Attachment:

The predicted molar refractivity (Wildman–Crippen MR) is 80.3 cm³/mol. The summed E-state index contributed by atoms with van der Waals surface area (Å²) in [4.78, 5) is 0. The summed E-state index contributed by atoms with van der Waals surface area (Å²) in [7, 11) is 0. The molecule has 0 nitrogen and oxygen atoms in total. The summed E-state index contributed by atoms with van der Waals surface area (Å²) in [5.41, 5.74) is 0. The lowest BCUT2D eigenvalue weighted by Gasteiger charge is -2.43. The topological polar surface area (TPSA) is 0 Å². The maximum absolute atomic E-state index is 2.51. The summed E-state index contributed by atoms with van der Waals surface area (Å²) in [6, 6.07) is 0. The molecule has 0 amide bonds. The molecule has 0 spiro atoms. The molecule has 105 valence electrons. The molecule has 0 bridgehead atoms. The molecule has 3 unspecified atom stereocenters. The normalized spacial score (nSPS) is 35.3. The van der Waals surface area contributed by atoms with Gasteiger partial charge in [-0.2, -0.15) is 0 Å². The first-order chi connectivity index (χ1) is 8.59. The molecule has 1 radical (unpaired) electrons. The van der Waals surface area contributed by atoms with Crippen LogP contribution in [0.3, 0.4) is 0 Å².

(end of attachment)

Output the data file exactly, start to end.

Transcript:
The predicted molar refractivity (Wildman–Crippen MR) is 80.3 cm³/mol. The summed E-state index contributed by atoms with van der Waals surface area (Å²) in [4.78, 5) is 0. The summed E-state index contributed by atoms with van der Waals surface area (Å²) in [7, 11) is 0. The molecule has 0 nitrogen and oxygen atoms in total. The summed E-state index contributed by atoms with van der Waals surface area (Å²) in [5.41, 5.74) is 0. The lowest BCUT2D eigenvalue weighted by Gasteiger charge is -2.43. The topological polar surface area (TPSA) is 0 Å². The maximum absolute atomic E-state index is 2.51. The summed E-state index contributed by atoms with van der Waals surface area (Å²) in [6, 6.07) is 0. The molecule has 0 amide bonds. The molecule has 0 spiro atoms. The molecule has 105 valence electrons. The molecule has 0 bridgehead atoms. The molecule has 3 unspecified atom stereocenters. The normalized spacial score (nSPS) is 35.3. The van der Waals surface area contributed by atoms with Gasteiger partial charge in [-0.2, -0.15) is 0 Å². The first-order chi connectivity index (χ1) is 8.59. The molecule has 1 radical (unpaired) electrons. The van der Waals surface area contributed by atoms with Crippen LogP contribution in [0.3, 0.4) is 0 Å².